As a woman in the 1930s you were, above all, modern. You had ingenuity, smarts and guts. Faced with the worst economic crisis in history and the threat of fascism abroad, you managed to do it all. One out of every four women worked outside the home in offices, hospitals, school, and factories. The others worked as homemakers and the expectations were huge! You were a budget-savvy cook, a meticulous housekeeper, a witty hostess, well-groomed with neatly coiffed hair and the emotional pillar of your family. This was a multi-tasking, 24/7 job (always has been). The weaker sex? Hardly. The women of the ‘30s proved it, even if the men weren’t ready to admit it. Despite everything that was going on, you saw to it that the deep desire — truly the need — for laughter, love, friendship, passion and fun prevailed.
Girls Just Want To Have Fun and Then Get Married
And dating was all about fun. The more dates the better. The rules meant that boy’s did the asking, paid for the date and provided transportation, In return, he expected some show of affection — a good night kiss or petting would do, since sex before marriage was an absolute no-no. Dating etiquette required you to smile, look interested, sit like a lady and not drink too much. Dates were about going to the movies, dances, getting something to eat — just like today. If you could afford something special, there were glamorous restaurants and night clubs. Everyone would dress” to the nines” in beautiful gowns and perfect, elaborate hair dos. Although many held off on marriage due to finances, marriage was actually on the rise and divorce was in decline. Birth control was available (thanks in large part to Margaret Sanger), although it wasn’t widely used yet. The birthrate may have dropped during the depression, but women still had babies and the average family had 3.6 children.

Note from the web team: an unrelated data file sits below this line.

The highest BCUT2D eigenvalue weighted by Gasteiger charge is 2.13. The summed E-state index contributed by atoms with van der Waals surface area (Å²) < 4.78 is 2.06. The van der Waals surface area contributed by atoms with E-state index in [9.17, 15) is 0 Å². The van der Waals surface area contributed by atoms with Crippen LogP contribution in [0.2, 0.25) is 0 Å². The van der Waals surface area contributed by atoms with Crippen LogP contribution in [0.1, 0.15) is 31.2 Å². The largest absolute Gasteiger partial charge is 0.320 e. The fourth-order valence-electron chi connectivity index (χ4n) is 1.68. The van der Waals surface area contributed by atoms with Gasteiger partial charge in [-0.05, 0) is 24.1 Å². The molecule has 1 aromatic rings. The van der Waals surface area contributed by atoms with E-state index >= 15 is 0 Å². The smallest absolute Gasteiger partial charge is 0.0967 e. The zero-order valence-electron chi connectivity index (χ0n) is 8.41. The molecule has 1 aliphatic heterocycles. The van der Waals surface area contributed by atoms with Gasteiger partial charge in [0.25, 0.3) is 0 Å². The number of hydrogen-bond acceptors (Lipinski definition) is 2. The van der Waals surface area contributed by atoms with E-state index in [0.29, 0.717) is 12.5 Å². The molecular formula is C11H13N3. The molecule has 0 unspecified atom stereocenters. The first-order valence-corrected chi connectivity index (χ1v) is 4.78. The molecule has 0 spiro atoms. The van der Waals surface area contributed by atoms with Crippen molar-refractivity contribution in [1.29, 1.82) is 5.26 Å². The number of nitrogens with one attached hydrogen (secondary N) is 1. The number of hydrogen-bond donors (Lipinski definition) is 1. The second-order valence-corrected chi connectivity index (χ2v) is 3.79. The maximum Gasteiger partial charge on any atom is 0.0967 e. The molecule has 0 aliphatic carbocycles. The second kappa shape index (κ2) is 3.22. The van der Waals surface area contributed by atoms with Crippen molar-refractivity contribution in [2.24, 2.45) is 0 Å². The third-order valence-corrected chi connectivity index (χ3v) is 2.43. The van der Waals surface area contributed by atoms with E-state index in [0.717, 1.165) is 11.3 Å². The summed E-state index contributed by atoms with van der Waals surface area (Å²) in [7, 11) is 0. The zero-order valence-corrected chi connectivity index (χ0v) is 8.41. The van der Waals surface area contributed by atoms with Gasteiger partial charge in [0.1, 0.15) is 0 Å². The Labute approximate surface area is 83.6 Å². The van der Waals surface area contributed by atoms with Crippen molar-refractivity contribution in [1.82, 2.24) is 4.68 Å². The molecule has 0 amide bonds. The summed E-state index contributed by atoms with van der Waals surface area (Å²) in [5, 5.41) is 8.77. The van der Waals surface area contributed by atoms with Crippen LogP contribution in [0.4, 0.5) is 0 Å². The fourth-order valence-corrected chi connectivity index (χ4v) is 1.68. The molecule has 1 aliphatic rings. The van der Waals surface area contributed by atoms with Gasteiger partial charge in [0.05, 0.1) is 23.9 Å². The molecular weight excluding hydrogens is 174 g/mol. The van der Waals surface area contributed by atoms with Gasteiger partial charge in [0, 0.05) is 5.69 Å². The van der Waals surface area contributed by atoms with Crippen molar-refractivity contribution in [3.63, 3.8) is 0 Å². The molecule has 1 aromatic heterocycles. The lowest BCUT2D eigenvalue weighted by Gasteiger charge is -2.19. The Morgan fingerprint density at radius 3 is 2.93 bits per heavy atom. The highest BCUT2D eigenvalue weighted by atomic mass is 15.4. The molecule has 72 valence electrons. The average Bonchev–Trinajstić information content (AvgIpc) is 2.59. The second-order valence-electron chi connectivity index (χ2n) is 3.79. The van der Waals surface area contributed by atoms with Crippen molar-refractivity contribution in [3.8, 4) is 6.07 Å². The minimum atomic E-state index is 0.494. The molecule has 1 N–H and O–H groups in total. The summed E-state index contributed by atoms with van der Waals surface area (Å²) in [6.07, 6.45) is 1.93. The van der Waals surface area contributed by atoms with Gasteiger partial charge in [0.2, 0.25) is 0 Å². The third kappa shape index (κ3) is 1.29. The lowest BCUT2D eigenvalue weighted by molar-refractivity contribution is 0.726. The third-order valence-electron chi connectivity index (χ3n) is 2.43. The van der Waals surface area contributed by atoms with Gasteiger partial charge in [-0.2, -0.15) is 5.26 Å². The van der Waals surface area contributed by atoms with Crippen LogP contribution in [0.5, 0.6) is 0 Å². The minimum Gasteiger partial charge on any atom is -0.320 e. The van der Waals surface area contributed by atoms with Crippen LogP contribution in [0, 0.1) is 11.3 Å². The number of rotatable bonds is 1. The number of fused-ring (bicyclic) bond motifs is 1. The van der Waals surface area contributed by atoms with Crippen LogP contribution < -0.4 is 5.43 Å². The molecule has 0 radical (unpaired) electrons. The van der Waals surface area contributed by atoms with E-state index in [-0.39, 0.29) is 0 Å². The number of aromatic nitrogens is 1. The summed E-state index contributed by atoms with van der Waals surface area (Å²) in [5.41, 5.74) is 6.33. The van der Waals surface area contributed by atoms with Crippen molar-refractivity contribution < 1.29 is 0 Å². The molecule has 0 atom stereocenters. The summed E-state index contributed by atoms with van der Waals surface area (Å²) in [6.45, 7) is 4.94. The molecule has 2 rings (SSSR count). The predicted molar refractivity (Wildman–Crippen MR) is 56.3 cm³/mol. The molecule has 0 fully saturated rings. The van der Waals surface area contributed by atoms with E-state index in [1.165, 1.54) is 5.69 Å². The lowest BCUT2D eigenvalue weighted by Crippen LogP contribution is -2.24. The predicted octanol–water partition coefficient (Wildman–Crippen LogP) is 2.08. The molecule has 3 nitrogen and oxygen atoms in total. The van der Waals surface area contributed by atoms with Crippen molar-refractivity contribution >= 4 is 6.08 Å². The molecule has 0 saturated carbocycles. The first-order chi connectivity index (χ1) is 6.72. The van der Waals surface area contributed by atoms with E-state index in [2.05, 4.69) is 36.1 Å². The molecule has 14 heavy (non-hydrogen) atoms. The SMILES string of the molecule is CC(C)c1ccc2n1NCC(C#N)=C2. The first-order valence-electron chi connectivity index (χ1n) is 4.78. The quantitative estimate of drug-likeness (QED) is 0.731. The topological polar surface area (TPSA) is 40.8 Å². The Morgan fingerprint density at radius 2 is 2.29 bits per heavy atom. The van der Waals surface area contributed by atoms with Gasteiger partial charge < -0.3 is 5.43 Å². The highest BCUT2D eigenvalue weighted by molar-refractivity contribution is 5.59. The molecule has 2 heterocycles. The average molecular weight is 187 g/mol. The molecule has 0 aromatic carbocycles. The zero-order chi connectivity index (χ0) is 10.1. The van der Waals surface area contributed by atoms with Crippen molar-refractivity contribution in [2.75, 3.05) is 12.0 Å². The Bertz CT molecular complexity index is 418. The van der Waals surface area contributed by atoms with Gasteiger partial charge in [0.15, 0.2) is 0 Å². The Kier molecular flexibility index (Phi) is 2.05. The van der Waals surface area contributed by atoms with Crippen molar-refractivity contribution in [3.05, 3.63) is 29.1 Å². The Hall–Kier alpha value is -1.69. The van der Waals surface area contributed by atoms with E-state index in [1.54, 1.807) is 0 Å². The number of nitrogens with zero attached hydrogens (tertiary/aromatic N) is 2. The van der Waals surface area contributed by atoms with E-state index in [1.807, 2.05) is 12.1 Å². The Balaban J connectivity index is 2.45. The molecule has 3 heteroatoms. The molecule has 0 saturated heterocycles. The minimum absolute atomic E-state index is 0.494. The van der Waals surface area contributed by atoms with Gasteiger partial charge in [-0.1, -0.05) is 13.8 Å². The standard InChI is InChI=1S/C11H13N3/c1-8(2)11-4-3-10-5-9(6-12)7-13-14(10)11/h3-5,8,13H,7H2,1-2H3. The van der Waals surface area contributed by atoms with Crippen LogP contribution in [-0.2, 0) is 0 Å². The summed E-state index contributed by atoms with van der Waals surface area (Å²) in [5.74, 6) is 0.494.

As married women settled in to domesticity, they relied on their creativity and intelligence to handle the wide range of required tasks. From home decorating and table-setting to household management and budgeting, to the more labor-intensive cooking, cleaning, washing, and sewing, the 1930s homemaker was truly a Renaissance woman. For women living in the city, where electricity was now common place, there were lots of modern gadgets — pop-up toasters, electric mixers, can openers, and even electric washers. Early in the decade most homes had an ice box, but by 1935 almost half had refrigerators. Milk and dairy products were delivered by the milk man in a horse-drawn cart. (Trucks didn’t come until later.) Packaged foods were considered expensive, but some of the popular ones still endure today, including Ritz Crackers, Lay’s Potato Chips, Kraft’s Macaroni & Cheese, Skippy Peanut Butter. Despite the dreary economic times, women took pride in sprucing up their homes and expressing their personalities. Bright colors and bold patterns seemed to be the perfect antidote, whether it was in updated kitchen floors or fun color-coordinated dinnerware and bathroom accessories. The good news — almost all middle class homes had a complete bathroom which included a flush toilet and tub!
The media went to great lengths to make homemaking sound like an exciting profession, with the unspoken goal of keeping women out of the work force and not taking men‘s jobs. Advertisements portrayed homemaking as an adventure providing “an education in color, mechanics and chemistry.” Those ad men were so creative! They may have been pandering to potential consumers, but homemaking became respected. The 1930s Census for the first time included instructions that one member of the household be designated as a homemaker. This eventually led to Home Economics as a course taught in schools, turning household chores into a “science.”
Mirror, Mirror on the Wall…